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Saturday, Oct 16, 2004County: Matanuska Susitna
Defendant/Suspect: David Straub
Case Updates: 3 update(s) available
Mat-Su animal officers are looking for foster homes for 28 sled dogs taken away from a Willow musher. According to Dave Allison, the chief of the Mat-Su Borough's Animal Care and Regulation office, musher David Straub was cited Saturday with 17 counts of animal cruelty. Allison says all of the dogs were thin and dehydrated, with 10 being described as emaciated, while one dog died a week ago Sunday at the end of his line.
Allison says he revoked Straub's kennel license. He told KTUU-TV that he wanted to make it clear that Straub is not representative of the dog mushing community.
|A former Iditarod musher said he wants satisfaction from the Matanuska-Susitna Borough for seizing his malnourished dogs three years ago and curtailing his mushing career.|
David Straub, 48, of Willow filed a "nonconsensual common law lien" several months ago that holds the borough responsible for his claimed loss in October 2004 of $1.5 million in property, namely his kennel of sled dogs.
The property on which Straub placed his lien, 77 acres at 1200 N. 49th State St., is the site where the borough plans to expand its crowded animal shelter. Straub's lien muddies the title to borough property where animal control officers held the dogs they seized from Straub in 2004.
"I want to forgive them, but it's hard to forget," Straub said Wednesday. "I had a 25-year dream ripped out from under me."
The borough filed suit against Straub on Dec. 16 in Palmer Superior Court, seeking to remove the lien. In court filings, the borough claims that unless the lien is lifted by Jan. 28, plans for a new, $5 million shelter are in jeopardy.
The borough three years ago seized 28 of Straub's 32 dogs. Some of the animals were so emaciated their bones showed, according to witnesses, including four-time Iditarod winner Martin Buser, who testified against Straub in 2005.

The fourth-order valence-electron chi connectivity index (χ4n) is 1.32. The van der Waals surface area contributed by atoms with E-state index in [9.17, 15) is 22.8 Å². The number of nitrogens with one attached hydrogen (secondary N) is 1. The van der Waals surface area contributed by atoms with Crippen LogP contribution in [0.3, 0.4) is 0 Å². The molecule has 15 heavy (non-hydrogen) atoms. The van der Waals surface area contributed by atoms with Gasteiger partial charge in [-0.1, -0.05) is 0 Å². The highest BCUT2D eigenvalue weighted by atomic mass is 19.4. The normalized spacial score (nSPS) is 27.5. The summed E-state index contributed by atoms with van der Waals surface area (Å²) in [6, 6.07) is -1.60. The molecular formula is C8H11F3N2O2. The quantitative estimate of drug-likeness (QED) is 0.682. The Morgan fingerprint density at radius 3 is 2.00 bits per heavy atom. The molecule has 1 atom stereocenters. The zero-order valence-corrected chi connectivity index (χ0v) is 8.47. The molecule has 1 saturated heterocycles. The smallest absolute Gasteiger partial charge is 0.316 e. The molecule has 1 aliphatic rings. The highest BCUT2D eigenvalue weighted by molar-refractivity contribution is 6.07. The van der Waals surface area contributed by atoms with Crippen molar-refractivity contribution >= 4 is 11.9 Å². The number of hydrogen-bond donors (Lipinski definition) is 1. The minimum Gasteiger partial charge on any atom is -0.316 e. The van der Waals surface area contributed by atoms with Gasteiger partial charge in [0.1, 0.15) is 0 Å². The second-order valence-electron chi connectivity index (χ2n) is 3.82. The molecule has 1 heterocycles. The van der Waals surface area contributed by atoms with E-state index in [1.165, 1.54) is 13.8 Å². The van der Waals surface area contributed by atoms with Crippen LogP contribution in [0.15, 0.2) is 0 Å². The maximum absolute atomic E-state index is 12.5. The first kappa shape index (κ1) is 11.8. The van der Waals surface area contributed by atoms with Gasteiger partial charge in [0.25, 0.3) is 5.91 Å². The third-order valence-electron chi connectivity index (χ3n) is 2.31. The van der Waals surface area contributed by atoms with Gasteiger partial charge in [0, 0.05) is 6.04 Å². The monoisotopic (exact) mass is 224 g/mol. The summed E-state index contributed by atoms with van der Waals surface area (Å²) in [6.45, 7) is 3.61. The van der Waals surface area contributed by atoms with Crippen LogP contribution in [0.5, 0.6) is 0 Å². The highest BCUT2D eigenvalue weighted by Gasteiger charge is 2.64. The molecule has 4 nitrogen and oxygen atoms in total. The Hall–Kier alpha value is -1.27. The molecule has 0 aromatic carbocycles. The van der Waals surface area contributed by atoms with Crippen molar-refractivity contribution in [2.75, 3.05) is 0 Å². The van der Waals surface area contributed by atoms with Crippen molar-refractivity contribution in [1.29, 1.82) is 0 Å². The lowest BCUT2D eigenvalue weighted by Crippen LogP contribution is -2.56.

The Associated Press reported at the time that 10 dogs either died or were euthanized after arriving at the borough animal shelter.
Straub in April 2005 was convicted of animal cruelty and fined $300 for violating borough code. Two weeks later, he was cited again, this time for keeping seven dogs, including two involved in the cruelty case, without the proper kennel license.
At the time, Straub said Wednesday, he'd broken his neck in a fall at a Wasilla construction site. He was out of work for many months, and that led to money problems that he blamed for the condition of his dogs.
"I didn't come to Alaska to be mean to dogs. You don't set the red lantern record by being mean to dogs," he said, referring to the trophy given to the Iditarod's last-place finisher.
He said he still holds the fastest time for a red lantern finisher. "I'm proud of my accomplishments."
Of the $1.5 million damages claim, Straub said the number is "not arbitrary. I basically lost hundreds of thousands of dollars when they took my veterans. Six of those dogs finished with me in Nome. Those weren't poodles. They had Swenson and Butcher (dogs') bloodlines," citing a couple of the Iditarod's most notable names.
"They destroyed my property, my dogs. That's destruction of private property without a court case. U.S. law frowns on that," Straub said.